This field should normally be green with about two and a half inches of grass for cattle to feed on. Instead, it's brown and with no recent rain, a pricy problem.
Vince Genco wants to see green grassy pastures, instead, the only green he is seeing are the dollars he's spending to keep his cows full and healthy.
"You have to keep them in fairly good condition for the reproductive cycle so if you hurt them too bad, if you don't feed them enough, then you don't get them pregnant, then you don't have calves for next year, so it's a catch 22," said Genco. "So, you have to spend the money and just pray for rain."
Just to feed this group of cattle, it's $22 hundred a month. The high cost of hay is hitting ranchers hard.
Wind earlier this month, compounded the problem by sucking the moisture out of the ground. Freezing temperatures didn't help either. And little rain has meant little fog, which is another problem.
Genco said, "Most people hate the fog, we love the fog because it actually holds the grass until the rain comes."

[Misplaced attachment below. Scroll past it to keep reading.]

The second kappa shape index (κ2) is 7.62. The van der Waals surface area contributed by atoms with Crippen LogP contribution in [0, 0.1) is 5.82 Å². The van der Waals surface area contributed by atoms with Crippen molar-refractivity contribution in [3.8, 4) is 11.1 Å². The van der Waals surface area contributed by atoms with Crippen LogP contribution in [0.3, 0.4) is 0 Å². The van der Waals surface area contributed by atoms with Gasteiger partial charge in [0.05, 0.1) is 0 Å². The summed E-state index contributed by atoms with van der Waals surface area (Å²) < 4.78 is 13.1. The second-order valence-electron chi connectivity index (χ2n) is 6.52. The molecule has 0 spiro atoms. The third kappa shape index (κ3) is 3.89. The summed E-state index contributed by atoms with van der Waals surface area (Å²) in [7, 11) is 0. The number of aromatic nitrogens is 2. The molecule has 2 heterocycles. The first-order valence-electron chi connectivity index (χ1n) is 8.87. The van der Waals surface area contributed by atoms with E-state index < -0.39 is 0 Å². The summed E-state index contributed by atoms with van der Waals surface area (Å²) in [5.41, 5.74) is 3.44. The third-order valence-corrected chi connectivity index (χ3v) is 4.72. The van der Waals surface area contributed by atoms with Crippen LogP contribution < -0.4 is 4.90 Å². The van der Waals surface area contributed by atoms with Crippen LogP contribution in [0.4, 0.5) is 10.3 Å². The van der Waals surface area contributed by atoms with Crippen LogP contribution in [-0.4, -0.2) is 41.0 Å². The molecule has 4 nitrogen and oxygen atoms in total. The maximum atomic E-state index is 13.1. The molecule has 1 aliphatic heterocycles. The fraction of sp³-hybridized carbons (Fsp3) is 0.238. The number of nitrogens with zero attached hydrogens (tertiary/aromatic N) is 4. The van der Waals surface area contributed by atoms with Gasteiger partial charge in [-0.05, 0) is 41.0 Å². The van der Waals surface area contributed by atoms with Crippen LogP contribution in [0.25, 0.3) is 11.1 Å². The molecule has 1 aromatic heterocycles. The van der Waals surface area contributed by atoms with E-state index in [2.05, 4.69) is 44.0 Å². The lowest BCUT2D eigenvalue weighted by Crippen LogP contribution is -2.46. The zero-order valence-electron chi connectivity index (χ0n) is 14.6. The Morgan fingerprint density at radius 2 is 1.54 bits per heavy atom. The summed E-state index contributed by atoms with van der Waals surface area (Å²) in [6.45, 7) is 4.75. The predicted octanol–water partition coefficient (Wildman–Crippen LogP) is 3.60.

This past February, cattle ranchers were all smiles at the sight of green hills, the benefit of a wet winter. It's discouraging for this rancher to look down and see the "free cattle feed", has dried up.
Genco said, "That plant should be about that big right now, and that's how big it is."
In addition to hay, ranchers also serve up a molasses supplement to ensure cattle are getting all around good nutrition. It's especially important during frigid winter months.
Many ranchers and farmers are hoping the Farmers' Almanac predictions for rain in late January and February will help ease the financial burden.